James Bennet

Last week, the feminist Internet exploded with censure for the British quarterly Port Magazine. The magazine’s transgression? Publishing a cover story about “A New Golden Age” of print media and featuring six white, male editors. It provided visual evidence for what many of us in journalism know to be true: The editors-in-chief of the so-called “thought-leader” publications overwhelmingly have been, and remain, white dudes.

But on second glance, something else stuck out. While five out of six of those editors edit general interest publications, a men’s magazine, GQ, was included.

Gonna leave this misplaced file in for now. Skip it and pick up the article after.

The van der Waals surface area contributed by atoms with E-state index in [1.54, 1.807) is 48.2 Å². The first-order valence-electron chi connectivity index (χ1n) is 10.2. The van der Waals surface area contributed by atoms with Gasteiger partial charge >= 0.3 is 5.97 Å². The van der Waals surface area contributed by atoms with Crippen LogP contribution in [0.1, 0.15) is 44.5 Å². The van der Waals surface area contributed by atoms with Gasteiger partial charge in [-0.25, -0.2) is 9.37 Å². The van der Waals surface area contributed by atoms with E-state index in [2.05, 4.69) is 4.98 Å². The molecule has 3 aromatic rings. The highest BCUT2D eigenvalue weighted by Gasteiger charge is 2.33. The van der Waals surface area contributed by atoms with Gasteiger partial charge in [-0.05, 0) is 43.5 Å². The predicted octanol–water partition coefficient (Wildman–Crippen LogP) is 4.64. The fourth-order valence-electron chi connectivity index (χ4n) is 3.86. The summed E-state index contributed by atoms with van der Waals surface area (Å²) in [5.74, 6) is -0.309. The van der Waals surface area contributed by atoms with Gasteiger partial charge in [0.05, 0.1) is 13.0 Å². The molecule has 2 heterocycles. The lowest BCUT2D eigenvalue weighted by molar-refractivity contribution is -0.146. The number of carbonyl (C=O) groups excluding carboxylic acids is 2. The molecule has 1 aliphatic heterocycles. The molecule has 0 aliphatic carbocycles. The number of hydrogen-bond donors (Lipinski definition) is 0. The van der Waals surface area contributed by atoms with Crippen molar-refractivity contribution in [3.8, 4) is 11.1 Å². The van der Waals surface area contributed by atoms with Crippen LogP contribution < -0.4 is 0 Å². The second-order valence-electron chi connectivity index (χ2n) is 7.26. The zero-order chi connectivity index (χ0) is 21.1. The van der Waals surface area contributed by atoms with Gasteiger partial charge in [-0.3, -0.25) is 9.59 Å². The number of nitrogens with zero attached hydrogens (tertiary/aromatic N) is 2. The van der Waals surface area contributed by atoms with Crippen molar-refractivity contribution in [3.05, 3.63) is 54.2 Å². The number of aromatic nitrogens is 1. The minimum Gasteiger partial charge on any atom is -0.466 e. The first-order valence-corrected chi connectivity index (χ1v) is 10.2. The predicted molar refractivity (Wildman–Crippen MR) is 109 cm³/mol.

Larry Hackett, Managing Editor of People, was elected president of the American Society of Magazine Editors (ASME) at the annual meeting of the organization on Tuesday, April 20, 2010.

Back in the 1990s, before blogs, Twitter and a host of upstart Web sites transformed online debate into a raucous convention anyone could gate crash, David G. Bradley decided to build a media company around the "influentials" market. The guiding notion was that opinion leaders—people who formulate, shape and promulgate important ideas—rather than gatekeepers or copyright owners, were the true heirs to the digital kingdom, and that a lucrative consumer market could be constituted by those charged with putting good ideas into action.

More Blogs